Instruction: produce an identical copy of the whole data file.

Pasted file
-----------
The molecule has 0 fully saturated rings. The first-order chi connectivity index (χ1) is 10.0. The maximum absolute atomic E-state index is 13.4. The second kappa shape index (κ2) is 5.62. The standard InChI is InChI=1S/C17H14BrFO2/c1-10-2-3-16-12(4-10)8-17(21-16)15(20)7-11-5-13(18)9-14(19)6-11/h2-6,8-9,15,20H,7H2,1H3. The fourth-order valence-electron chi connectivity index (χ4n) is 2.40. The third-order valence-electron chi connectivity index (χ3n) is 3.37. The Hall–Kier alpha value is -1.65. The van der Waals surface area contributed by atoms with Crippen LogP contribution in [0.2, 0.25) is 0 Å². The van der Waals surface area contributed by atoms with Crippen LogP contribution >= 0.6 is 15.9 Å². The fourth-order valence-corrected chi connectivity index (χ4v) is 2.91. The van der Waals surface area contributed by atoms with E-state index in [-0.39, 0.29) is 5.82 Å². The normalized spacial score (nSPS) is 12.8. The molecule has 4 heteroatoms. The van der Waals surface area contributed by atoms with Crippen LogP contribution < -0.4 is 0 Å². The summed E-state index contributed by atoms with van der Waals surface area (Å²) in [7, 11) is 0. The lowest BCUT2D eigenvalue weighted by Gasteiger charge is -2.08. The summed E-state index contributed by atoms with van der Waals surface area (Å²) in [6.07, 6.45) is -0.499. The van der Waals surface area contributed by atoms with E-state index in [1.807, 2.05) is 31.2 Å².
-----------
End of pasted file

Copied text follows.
The molecule has 0 fully saturated rings. The first-order chi connectivity index (χ1) is 10.0. The maximum absolute atomic E-state index is 13.4. The second kappa shape index (κ2) is 5.62. The standard InChI is InChI=1S/C17H14BrFO2/c1-10-2-3-16-12(4-10)8-17(21-16)15(20)7-11-5-13(18)9-14(19)6-11/h2-6,8-9,15,20H,7H2,1H3. The fourth-order valence-electron chi connectivity index (χ4n) is 2.40. The third-order valence-electron chi connectivity index (χ3n) is 3.37. The Hall–Kier alpha value is -1.65. The van der Waals surface area contributed by atoms with Crippen LogP contribution in [0.2, 0.25) is 0 Å². The van der Waals surface area contributed by atoms with Crippen LogP contribution >= 0.6 is 15.9 Å². The fourth-order valence-corrected chi connectivity index (χ4v) is 2.91. The van der Waals surface area contributed by atoms with E-state index in [-0.39, 0.29) is 5.82 Å². The normalized spacial score (nSPS) is 12.8. The molecule has 4 heteroatoms. The van der Waals surface area contributed by atoms with Crippen LogP contribution < -0.4 is 0 Å². The summed E-state index contributed by atoms with van der Waals surface area (Å²) in [7, 11) is 0. The lowest BCUT2D eigenvalue weighted by Gasteiger charge is -2.08. The summed E-state index contributed by atoms with van der Waals surface area (Å²) in [6.07, 6.45) is -0.499. The van der Waals surface area contributed by atoms with E-state index in [1.807, 2.05) is 31.2 Å².